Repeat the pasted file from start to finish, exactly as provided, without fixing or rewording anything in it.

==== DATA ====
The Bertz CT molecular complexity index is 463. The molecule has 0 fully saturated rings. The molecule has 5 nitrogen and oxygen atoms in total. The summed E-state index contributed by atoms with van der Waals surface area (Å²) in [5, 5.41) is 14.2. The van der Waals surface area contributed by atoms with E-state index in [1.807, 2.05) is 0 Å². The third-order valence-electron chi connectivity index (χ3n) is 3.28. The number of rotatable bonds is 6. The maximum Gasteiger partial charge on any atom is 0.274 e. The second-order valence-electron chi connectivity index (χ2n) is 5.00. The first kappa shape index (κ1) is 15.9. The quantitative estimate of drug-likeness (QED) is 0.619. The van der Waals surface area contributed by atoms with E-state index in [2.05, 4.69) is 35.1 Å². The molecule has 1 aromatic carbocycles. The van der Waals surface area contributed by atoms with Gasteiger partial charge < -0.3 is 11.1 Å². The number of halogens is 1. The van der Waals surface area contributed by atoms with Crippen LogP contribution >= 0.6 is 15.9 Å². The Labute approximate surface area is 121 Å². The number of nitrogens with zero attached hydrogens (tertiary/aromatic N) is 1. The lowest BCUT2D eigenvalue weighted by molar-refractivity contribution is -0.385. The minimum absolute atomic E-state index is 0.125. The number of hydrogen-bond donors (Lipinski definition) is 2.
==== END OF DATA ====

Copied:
The Bertz CT molecular complexity index is 463. The molecule has 0 fully saturated rings. The molecule has 5 nitrogen and oxygen atoms in total. The summed E-state index contributed by atoms with van der Waals surface area (Å²) in [5, 5.41) is 14.2. The van der Waals surface area contributed by atoms with E-state index in [1.807, 2.05) is 0 Å². The third-order valence-electron chi connectivity index (χ3n) is 3.28. The number of rotatable bonds is 6. The maximum Gasteiger partial charge on any atom is 0.274 e. The second-order valence-electron chi connectivity index (χ2n) is 5.00. The first kappa shape index (κ1) is 15.9. The quantitative estimate of drug-likeness (QED) is 0.619. The van der Waals surface area contributed by atoms with E-state index in [2.05, 4.69) is 35.1 Å². The molecule has 1 aromatic carbocycles. The van der Waals surface area contributed by atoms with Gasteiger partial charge < -0.3 is 11.1 Å². The number of halogens is 1. The van der Waals surface area contributed by atoms with Crippen LogP contribution >= 0.6 is 15.9 Å². The Labute approximate surface area is 121 Å². The number of nitrogens with zero attached hydrogens (tertiary/aromatic N) is 1. The lowest BCUT2D eigenvalue weighted by molar-refractivity contribution is -0.385. The minimum absolute atomic E-state index is 0.125. The number of hydrogen-bond donors (Lipinski definition) is 2.